Medical Information (Epipens)

Where Epipens (Adrenalin) are required in the Health Care Plan:

Parents/guardians are responsible for the provision and timely replacement of the Epipens.

The Epipens are located securely in relevant locations approved by the School Leader.

Parent's role:

Parents are responsible for providing, in writing, on-going accurate and current medical information to the school.

Parents are to send a letter confirming and detailing the nature of the allergy; including:

The allergen (the substance the child is allergic to)

The nature of the allergic reaction (from rash, breathing problems to anaphylactic shock)

What to do in case of allergic reaction, including any medication to be used and how it is to be used.

Control measures – such as how the child can be prevented from getting into contact with the allergen.

If a child has an allergy requiring an Epipen, or the risk assessment deems it necessary, a Health Care Plan must be completed and signed by the parents.

It is the responsibility of the Parent to provide the school with up to date medication/equipment clearly labelled in a suitable container.

In the case of life saving medication like EpiPens the child will not be allowed to attend without it.

Parents are also required to provide up to date emergency contact information.

Snacks and lunches brought into school are provided by each child‘s parent.

It is their responsibility to ensure that the contents are safe for the child to consume.

Parents should liaise with staff about appropriateness of snacks and any food-related activities (e.g. cooking)

Staff's role:

Staff are responsible for familiarising themselves with the policy and to adhere to health & safety regulations regarding food and drink.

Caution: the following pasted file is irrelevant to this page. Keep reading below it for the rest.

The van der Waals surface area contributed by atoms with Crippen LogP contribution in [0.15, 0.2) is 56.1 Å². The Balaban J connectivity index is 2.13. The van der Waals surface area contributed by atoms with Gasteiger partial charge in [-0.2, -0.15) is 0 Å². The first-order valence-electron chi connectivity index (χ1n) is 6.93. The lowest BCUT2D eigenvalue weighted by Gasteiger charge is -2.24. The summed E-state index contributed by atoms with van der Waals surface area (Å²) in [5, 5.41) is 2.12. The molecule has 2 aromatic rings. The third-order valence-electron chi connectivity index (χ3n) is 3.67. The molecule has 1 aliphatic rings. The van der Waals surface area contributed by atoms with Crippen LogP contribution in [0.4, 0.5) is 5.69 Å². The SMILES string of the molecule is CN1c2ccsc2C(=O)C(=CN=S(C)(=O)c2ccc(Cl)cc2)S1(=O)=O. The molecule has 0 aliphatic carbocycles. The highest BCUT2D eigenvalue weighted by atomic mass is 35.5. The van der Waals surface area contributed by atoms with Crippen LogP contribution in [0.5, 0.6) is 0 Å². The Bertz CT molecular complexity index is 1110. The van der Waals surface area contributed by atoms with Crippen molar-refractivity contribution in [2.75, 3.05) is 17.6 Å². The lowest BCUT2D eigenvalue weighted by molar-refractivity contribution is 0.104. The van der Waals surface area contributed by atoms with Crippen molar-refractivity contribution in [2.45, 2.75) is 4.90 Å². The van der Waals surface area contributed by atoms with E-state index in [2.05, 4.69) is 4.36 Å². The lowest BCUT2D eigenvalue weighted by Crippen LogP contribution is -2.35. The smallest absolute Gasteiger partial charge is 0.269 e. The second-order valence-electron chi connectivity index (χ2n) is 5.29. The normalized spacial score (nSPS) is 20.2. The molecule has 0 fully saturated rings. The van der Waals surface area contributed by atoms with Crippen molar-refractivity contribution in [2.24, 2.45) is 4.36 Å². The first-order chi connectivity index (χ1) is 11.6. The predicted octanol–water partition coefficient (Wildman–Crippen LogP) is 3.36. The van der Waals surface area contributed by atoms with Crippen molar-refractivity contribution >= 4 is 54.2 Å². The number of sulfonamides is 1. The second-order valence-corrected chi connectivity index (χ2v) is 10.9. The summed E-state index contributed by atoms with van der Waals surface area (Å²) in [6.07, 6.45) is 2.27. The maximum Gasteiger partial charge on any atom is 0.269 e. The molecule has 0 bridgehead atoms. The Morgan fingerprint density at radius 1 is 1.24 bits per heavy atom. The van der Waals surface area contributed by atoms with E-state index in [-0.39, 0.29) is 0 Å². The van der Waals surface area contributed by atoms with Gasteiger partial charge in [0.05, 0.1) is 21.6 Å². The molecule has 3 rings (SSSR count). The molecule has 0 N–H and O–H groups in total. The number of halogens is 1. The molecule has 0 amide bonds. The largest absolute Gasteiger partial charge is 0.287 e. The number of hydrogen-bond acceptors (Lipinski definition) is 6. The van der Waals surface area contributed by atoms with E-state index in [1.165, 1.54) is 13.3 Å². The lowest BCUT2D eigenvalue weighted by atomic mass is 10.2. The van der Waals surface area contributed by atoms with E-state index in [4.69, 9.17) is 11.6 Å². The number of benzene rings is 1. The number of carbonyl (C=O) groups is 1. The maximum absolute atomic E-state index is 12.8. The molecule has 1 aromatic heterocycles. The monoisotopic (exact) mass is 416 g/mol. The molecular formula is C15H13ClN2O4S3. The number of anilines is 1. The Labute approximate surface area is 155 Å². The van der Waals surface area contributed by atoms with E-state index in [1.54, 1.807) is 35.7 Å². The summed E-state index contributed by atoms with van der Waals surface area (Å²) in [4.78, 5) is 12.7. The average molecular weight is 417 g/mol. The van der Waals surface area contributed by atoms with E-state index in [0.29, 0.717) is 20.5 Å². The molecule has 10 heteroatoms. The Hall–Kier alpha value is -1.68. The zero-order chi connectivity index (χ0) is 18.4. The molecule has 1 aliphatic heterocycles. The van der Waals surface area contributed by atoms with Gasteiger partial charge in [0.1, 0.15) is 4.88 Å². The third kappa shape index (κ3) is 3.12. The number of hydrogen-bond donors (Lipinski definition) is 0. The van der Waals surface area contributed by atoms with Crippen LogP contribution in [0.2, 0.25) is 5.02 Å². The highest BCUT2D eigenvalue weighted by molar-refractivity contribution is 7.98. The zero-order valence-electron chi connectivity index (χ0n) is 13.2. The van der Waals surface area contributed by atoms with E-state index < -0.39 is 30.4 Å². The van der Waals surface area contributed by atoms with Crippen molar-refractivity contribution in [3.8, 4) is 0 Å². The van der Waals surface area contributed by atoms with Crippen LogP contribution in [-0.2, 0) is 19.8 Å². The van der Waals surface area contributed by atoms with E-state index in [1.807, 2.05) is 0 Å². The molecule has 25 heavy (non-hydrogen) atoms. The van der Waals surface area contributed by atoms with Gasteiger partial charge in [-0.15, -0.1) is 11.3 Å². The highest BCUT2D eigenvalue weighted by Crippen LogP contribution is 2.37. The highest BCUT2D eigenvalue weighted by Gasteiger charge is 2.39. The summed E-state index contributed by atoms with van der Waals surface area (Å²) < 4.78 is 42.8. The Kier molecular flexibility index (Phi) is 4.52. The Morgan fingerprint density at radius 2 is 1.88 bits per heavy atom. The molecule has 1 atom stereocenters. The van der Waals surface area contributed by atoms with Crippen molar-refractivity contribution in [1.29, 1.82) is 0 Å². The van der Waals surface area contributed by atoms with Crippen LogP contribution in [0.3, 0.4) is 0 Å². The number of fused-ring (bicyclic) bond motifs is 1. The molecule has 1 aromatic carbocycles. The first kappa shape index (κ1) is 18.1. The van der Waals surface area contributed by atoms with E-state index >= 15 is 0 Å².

If a child’s Medical Form states that they have an allergy then a Health Care Plan is needed. It must be in place before the child starts attending sessions. A risk assessment should be carried and any actions identified to be put in place. The Assessment should be stored with the child’s Health Care Plan.

The Head Teacher will determine if a ban on certain foods is needed after a consultation with the parent/guardian and health professional.  She will then publicise this to the whole school community. 

All staff who come into contact with the child will be made aware of what treatment/medication is required by the school Leader and where any medication is stored. 

All staff are to promote hand washing before and after eating.

Snack time is monitored by staff and are peanut, nut free and other allergens depending on the children attending. All staff should know the procedures at snack and lunch time to ensure the safety of children with allergies.

However staff cannot guarantee that foods will not contain traces of nuts.

All tables are cleaned with an approved solution.

Children are not permitted to share food unless part of a planned activity that the teacher has risk assessed.

As part of the staff first aid course, Epipen use and storage has been discussed.

We may ask the parent for a list of food products and food derivatives the child must not come into contact with.

Emergency medication should be easily accessible, especially at times of high risk.

Staff should liaise with parents about snacks and any food-related activities.

A list of known allergens in the school meals can be found on the school website.


In the event of a child suffering an allergic reaction:

Check to see if there is a Health Care Plan and follow instructions.

If no Health Care Plan and the child is suffering serious symptoms ring 999 and follow advice.

Contact parent to advise or ask for advice if less serious symptoms.

Calm the child




Review Date: April 2017